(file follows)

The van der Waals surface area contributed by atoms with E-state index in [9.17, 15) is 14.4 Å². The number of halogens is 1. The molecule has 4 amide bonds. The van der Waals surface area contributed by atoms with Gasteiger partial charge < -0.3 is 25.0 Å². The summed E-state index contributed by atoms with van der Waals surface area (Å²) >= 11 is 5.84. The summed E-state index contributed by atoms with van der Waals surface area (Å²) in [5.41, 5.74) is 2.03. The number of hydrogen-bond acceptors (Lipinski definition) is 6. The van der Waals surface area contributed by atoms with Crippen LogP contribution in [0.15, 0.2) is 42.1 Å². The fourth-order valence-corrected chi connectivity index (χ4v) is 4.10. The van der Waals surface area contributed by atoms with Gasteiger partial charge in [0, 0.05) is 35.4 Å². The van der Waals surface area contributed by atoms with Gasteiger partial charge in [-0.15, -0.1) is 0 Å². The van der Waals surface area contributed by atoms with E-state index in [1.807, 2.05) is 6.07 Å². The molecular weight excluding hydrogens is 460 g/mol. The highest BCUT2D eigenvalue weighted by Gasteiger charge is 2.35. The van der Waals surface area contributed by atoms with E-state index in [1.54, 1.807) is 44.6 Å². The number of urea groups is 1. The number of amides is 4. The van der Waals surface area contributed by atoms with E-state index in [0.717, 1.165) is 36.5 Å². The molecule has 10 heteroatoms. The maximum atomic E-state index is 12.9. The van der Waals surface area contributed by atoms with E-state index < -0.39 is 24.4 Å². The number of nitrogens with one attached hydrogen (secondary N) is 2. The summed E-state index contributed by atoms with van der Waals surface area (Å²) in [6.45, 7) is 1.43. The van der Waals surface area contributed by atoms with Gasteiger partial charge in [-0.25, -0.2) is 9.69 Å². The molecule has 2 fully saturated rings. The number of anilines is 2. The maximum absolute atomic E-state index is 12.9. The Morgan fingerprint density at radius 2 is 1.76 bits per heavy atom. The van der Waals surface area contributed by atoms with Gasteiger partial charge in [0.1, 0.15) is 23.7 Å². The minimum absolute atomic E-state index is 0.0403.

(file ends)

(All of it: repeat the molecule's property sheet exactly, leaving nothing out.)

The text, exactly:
The van der Waals surface area contributed by atoms with E-state index in [9.17, 15) is 14.4 Å². The number of halogens is 1. The molecule has 4 amide bonds. The van der Waals surface area contributed by atoms with Gasteiger partial charge < -0.3 is 25.0 Å². The summed E-state index contributed by atoms with van der Waals surface area (Å²) >= 11 is 5.84. The summed E-state index contributed by atoms with van der Waals surface area (Å²) in [5.41, 5.74) is 2.03. The number of hydrogen-bond acceptors (Lipinski definition) is 6. The van der Waals surface area contributed by atoms with Crippen LogP contribution in [0.15, 0.2) is 42.1 Å². The fourth-order valence-corrected chi connectivity index (χ4v) is 4.10. The van der Waals surface area contributed by atoms with Gasteiger partial charge in [0, 0.05) is 35.4 Å². The van der Waals surface area contributed by atoms with Gasteiger partial charge in [-0.15, -0.1) is 0 Å². The van der Waals surface area contributed by atoms with E-state index in [1.807, 2.05) is 6.07 Å². The molecular weight excluding hydrogens is 460 g/mol. The highest BCUT2D eigenvalue weighted by Gasteiger charge is 2.35. The van der Waals surface area contributed by atoms with E-state index in [1.54, 1.807) is 44.6 Å². The number of urea groups is 1. The number of amides is 4. The van der Waals surface area contributed by atoms with E-state index in [0.717, 1.165) is 36.5 Å². The molecule has 10 heteroatoms. The maximum atomic E-state index is 12.9. The van der Waals surface area contributed by atoms with E-state index < -0.39 is 24.4 Å². The number of nitrogens with one attached hydrogen (secondary N) is 2. The summed E-state index contributed by atoms with van der Waals surface area (Å²) in [6.45, 7) is 1.43. The van der Waals surface area contributed by atoms with Gasteiger partial charge in [-0.25, -0.2) is 9.69 Å². The molecule has 2 fully saturated rings. The number of anilines is 2. The maximum absolute atomic E-state index is 12.9. The Morgan fingerprint density at radius 2 is 1.76 bits per heavy atom. The van der Waals surface area contributed by atoms with Gasteiger partial charge in [0.1, 0.15) is 23.7 Å². The minimum absolute atomic E-state index is 0.0403.